This attack changed the game for me in several ways. I’m not a religious guy, so I luckily skipped all the “Why, God, why me?!” moments which plague many attack victims and usually get them less than nowhere. (“Everything happens for a reason” may be the phrase I hold in the highest contempt.) I didn’t take any time off from work, just a few days in order for my face to heal to the point of being recognizable again. I took painkillers, walked with a crutch, put concealing make-up on in the morning and at noon, and tried to go about my business. My friends were concerned about me, not only because of the physical damage done, but also because I had an atypical response to the trauma. I experienced very little anger over the incident. A friend, rather unhelpful though well-intentioned, explained that my lack of outrage over being wronged said something very disturbing about me as a person. So here I was, trying to heal, trying to avoid the ever-present police who were bullying me into trying to pick perps out of a line-up when I had no memory of anyone’s faces, trying to teach without showing pain and discomfort, and feeling bad about myself for not being angry enough as a victim of a violent crime.
It wasn’t a fun time. For months, I showed embarrassing and debilitating symptoms of post-traumatic stress disorder. If someone began to act unpredictably in public, whether it was raising their voice, or breaking a glass, or moving suddenly, I would retreat into a panicked shell. In the strangest and most unlikely places, my head would go back to the afternoon of the beating, and it would take several seconds to shake off the sensation of hands and feet raining down on me. Walking into meetings and student appointments, I would begin to worry that my head still looked swollen and bloody, that somehow it still bore the goriness of the initial moments of contact by these kids. I felt like apologizing for my appearance all the time, when in reality there was probably not much disturbing about my external appearance apart from the story my eyes were telling.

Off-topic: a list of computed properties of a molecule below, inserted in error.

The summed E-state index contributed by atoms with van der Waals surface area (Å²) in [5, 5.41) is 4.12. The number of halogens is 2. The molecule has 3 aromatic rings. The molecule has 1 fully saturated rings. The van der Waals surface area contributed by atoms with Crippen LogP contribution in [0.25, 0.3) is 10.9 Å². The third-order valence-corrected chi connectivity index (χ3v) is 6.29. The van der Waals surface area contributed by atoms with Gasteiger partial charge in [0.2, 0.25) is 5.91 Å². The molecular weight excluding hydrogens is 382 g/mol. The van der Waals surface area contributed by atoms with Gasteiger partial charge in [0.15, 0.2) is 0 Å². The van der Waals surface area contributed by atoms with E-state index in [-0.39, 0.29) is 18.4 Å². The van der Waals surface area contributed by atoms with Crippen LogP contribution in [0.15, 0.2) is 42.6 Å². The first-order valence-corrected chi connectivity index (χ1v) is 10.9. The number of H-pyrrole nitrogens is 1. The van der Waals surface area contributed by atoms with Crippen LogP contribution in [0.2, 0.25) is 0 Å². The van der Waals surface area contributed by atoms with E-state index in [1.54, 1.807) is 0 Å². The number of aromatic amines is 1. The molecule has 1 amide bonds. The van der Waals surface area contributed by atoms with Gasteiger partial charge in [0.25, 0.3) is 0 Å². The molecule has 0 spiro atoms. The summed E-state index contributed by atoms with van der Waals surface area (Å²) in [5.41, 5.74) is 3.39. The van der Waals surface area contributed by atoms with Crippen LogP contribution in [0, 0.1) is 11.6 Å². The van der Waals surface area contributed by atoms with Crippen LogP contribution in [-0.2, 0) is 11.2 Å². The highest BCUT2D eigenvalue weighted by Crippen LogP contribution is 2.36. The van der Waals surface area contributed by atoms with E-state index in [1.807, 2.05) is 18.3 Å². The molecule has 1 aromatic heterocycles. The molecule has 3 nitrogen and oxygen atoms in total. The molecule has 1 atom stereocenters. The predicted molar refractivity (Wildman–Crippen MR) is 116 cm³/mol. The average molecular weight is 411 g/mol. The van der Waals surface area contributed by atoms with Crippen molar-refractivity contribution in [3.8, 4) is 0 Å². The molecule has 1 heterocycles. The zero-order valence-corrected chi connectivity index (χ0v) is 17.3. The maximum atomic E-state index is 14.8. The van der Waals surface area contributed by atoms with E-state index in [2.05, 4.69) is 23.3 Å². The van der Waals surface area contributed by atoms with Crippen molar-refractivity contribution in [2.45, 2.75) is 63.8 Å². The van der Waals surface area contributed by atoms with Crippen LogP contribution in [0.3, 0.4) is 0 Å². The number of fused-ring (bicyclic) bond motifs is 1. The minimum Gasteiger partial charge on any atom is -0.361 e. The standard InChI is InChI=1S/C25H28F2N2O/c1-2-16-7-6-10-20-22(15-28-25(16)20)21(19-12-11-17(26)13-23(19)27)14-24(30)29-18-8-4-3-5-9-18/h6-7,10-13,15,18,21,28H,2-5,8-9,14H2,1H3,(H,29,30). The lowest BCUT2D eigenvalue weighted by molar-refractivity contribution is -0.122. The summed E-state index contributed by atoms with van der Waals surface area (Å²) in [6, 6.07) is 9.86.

I couldn’t control what had happened to me, and I also suddenly found I couldn’t control people’s perceptions of me. In the face of this powerlessness and accumulating sadness, I began to activate one of my oldest resources and most familiar coping mechanisms. I began to write.
I started with a short prose piece. It was a story about a hustler named Grief whom I took home one night and who ended up never leaving. It was a way of coping with some of my feelings, through humor, through self-assertion, through the comfort of re-making reality in my own tongue and my own time. I shared it with a few friends, and it felt good.
Soon after, I went to Target and bought a couple of writing journals. There’s no better feeling in my mind than going to a store and picking out an awesome, beautifully patterned, hardbound journal filled with white pages. The world is vibrant with possibilities at such moments. As much as I had loved graduate school and would take not a moment back from those years, my critical, academic voice had long supplanted my creative one for most of my 20s. It was time to regain control of that voice, to craft worlds on the page that were missing from the one I inhabited every day. This accident made several things very clear to me; life’s brevity, the urgency of meaningful expression, the beauty and utility of words as therapeutic practice, the act of writing as survival and a testimony that I matter—these were things I could no longer afford to ignore.
I started with poems, essays, snippets of dialogue from a scenario I had not yet fully painted. Some of it was good, some horrible, but filling those pages filled something in me. I grew more confident. I grew more generous and patient and even occasionally impressed with myself.
It may not be the kind of thing I’d want to admit on Oprah—that I got started writing because of my close encounters with bankruptcy and death—but since it got me inspired and dedicated to the art of writing again, I will take it. Not to be too Pollyanna about it, but there was a silver lining to this cloud. This beating and this economic hardship—they were a bitch, but they produced at least one good outcome. (They still didn’t happen for a reason.)